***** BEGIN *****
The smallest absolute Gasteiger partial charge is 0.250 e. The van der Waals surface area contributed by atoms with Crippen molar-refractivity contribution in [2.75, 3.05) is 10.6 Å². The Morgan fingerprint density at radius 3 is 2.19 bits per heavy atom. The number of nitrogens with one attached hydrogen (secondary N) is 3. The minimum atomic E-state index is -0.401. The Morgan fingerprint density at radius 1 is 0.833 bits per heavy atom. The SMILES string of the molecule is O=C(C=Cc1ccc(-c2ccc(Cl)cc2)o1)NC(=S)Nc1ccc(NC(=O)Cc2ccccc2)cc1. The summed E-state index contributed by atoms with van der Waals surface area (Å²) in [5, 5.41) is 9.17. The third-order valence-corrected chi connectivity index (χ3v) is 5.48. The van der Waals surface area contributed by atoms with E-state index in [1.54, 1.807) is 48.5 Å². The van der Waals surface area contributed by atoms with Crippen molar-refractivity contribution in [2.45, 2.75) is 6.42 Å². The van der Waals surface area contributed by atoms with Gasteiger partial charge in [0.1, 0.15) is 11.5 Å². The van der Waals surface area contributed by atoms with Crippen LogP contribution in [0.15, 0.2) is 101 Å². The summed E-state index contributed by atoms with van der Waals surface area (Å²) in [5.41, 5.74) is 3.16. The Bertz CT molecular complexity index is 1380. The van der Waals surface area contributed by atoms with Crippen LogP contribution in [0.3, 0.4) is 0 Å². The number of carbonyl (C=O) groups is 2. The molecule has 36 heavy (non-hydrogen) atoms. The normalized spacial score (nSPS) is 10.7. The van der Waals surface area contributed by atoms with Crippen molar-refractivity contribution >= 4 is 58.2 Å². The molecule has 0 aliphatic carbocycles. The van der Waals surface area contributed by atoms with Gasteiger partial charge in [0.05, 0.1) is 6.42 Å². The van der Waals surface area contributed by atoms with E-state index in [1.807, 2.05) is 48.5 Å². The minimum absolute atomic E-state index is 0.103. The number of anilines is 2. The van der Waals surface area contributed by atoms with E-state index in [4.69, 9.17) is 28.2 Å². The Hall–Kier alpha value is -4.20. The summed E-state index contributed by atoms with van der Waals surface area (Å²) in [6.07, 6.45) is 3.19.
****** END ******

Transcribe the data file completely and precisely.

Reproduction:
The smallest absolute Gasteiger partial charge is 0.250 e. The van der Waals surface area contributed by atoms with Crippen molar-refractivity contribution in [2.75, 3.05) is 10.6 Å². The Morgan fingerprint density at radius 3 is 2.19 bits per heavy atom. The number of nitrogens with one attached hydrogen (secondary N) is 3. The minimum atomic E-state index is -0.401. The Morgan fingerprint density at radius 1 is 0.833 bits per heavy atom. The SMILES string of the molecule is O=C(C=Cc1ccc(-c2ccc(Cl)cc2)o1)NC(=S)Nc1ccc(NC(=O)Cc2ccccc2)cc1. The summed E-state index contributed by atoms with van der Waals surface area (Å²) in [5, 5.41) is 9.17. The third-order valence-corrected chi connectivity index (χ3v) is 5.48. The van der Waals surface area contributed by atoms with E-state index in [1.54, 1.807) is 48.5 Å². The van der Waals surface area contributed by atoms with Crippen molar-refractivity contribution in [2.45, 2.75) is 6.42 Å². The van der Waals surface area contributed by atoms with Gasteiger partial charge in [0.1, 0.15) is 11.5 Å². The van der Waals surface area contributed by atoms with Crippen LogP contribution in [0.15, 0.2) is 101 Å². The summed E-state index contributed by atoms with van der Waals surface area (Å²) in [5.41, 5.74) is 3.16. The Bertz CT molecular complexity index is 1380. The van der Waals surface area contributed by atoms with Crippen LogP contribution in [0.3, 0.4) is 0 Å². The number of carbonyl (C=O) groups is 2. The molecule has 36 heavy (non-hydrogen) atoms. The normalized spacial score (nSPS) is 10.7. The van der Waals surface area contributed by atoms with Crippen molar-refractivity contribution >= 4 is 58.2 Å². The molecule has 0 aliphatic carbocycles. The van der Waals surface area contributed by atoms with Gasteiger partial charge in [0.05, 0.1) is 6.42 Å². The van der Waals surface area contributed by atoms with E-state index in [1.807, 2.05) is 48.5 Å². The minimum absolute atomic E-state index is 0.103. The number of anilines is 2. The van der Waals surface area contributed by atoms with E-state index in [4.69, 9.17) is 28.2 Å². The Hall–Kier alpha value is -4.20. The summed E-state index contributed by atoms with van der Waals surface area (Å²) in [6.07, 6.45) is 3.19.